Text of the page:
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Trop. Med. Infect. Dis. 2018, 3(1), 17; https://doi.org/10.3390/tropicalmed3010017

The ‘Influenza’ Vaccine Used during the Samoan Pandemic of 1918

1
Australian Defence Force Malaria and Infectious Disease Institute, Enoggera, QLD 4051, Australia
2
University of Queensland, School of Public Health, Herston, QLD 4006, Australia
Received: 18 January 2018 / Revised: 29 January 2018 / Accepted: 30 January 2018 / Published: 2 February 2018
View Full-Text   |   Download PDF [1585 KB, uploaded 2 February 2018]   |  

Abstract

In 1918, a crude influenza vaccine made from chemically inactivated, mixed cultures of respiratory bacteria was widely used prior to the understanding that influenza was caused by a virus. Such vaccines contained no viral material and probably consisted largely of bacterial endotoxin. The Australian military used such a vaccine on Samoa in December 1918 and thought it was valuable. Post hoc analyses suggest that the mixed respiratory bacteria vaccine may have actually been of some benefit, but the mechanism of such protection is unknown. Although such a crude vaccine would not be considered in a modern setting, the rapid use of problematic vaccines still remains a risk when new influenza types suddenly appear, as in 1976 and 2009. View Full-Text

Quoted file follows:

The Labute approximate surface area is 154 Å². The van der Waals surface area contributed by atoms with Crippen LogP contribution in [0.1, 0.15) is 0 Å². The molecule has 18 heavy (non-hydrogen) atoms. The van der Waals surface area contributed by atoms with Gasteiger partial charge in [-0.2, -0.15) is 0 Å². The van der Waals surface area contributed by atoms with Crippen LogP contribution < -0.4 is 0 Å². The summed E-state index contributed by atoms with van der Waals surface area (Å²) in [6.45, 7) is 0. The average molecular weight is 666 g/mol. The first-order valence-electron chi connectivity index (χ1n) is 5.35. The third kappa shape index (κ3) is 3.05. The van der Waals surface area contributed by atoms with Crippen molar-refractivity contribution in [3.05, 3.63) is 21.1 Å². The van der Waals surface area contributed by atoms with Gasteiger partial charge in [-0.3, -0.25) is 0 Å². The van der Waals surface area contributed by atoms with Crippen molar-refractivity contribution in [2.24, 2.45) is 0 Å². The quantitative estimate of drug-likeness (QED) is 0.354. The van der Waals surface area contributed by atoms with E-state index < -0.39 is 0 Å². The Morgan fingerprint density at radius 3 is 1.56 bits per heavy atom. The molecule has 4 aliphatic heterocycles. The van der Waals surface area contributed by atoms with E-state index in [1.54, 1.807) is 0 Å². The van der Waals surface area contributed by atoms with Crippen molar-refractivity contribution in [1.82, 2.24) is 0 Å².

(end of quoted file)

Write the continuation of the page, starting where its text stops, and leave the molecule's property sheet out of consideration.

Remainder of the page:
Keywords: influenza; 1918 pandemic; vaccine; endotoxin influenza; 1918 pandemic; vaccine; endotoxin
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Shanks, G.D. The ‘Influenza’ Vaccine Used during the Samoan Pandemic of 1918. Trop. Med. Infect. Dis. 2018, 3, 17.

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